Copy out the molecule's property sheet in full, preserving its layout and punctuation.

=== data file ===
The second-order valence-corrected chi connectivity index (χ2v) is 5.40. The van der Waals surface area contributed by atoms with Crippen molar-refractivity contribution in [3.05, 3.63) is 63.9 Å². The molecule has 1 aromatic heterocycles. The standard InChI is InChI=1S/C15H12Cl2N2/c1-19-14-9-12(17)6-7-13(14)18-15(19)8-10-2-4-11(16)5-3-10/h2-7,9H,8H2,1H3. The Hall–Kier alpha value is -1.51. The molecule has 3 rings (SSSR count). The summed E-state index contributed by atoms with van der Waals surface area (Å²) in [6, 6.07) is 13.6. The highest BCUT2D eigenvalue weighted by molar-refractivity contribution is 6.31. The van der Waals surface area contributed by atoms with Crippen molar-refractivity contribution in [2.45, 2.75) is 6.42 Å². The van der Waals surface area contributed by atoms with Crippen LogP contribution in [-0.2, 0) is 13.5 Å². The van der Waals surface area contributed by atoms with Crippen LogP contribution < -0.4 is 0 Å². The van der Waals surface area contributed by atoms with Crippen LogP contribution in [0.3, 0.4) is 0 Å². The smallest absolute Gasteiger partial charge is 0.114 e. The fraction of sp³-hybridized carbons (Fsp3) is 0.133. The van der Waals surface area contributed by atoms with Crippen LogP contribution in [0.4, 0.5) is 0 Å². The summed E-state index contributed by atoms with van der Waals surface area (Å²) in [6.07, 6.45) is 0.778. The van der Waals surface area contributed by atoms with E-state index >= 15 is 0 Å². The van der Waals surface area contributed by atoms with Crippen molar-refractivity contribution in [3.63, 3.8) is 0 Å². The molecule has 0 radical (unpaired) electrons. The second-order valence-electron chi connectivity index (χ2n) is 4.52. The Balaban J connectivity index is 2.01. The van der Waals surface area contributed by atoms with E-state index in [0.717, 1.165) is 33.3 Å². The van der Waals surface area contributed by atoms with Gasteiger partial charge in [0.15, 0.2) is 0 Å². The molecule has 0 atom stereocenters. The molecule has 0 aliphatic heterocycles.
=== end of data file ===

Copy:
The second-order valence-corrected chi connectivity index (χ2v) is 5.40. The van der Waals surface area contributed by atoms with Crippen molar-refractivity contribution in [3.05, 3.63) is 63.9 Å². The molecule has 1 aromatic heterocycles. The standard InChI is InChI=1S/C15H12Cl2N2/c1-19-14-9-12(17)6-7-13(14)18-15(19)8-10-2-4-11(16)5-3-10/h2-7,9H,8H2,1H3. The Hall–Kier alpha value is -1.51. The molecule has 3 rings (SSSR count). The summed E-state index contributed by atoms with van der Waals surface area (Å²) in [6, 6.07) is 13.6. The highest BCUT2D eigenvalue weighted by molar-refractivity contribution is 6.31. The van der Waals surface area contributed by atoms with Crippen molar-refractivity contribution in [2.45, 2.75) is 6.42 Å². The van der Waals surface area contributed by atoms with Crippen LogP contribution in [-0.2, 0) is 13.5 Å². The van der Waals surface area contributed by atoms with Crippen LogP contribution < -0.4 is 0 Å². The van der Waals surface area contributed by atoms with Crippen LogP contribution in [0.3, 0.4) is 0 Å². The smallest absolute Gasteiger partial charge is 0.114 e. The fraction of sp³-hybridized carbons (Fsp3) is 0.133. The van der Waals surface area contributed by atoms with Crippen LogP contribution in [0.4, 0.5) is 0 Å². The summed E-state index contributed by atoms with van der Waals surface area (Å²) in [6.07, 6.45) is 0.778. The van der Waals surface area contributed by atoms with E-state index >= 15 is 0 Å². The van der Waals surface area contributed by atoms with Crippen molar-refractivity contribution in [3.63, 3.8) is 0 Å². The molecule has 0 radical (unpaired) electrons. The second-order valence-electron chi connectivity index (χ2n) is 4.52. The Balaban J connectivity index is 2.01. The van der Waals surface area contributed by atoms with E-state index in [0.717, 1.165) is 33.3 Å². The van der Waals surface area contributed by atoms with Gasteiger partial charge in [0.15, 0.2) is 0 Å². The molecule has 0 atom stereocenters. The molecule has 0 aliphatic heterocycles.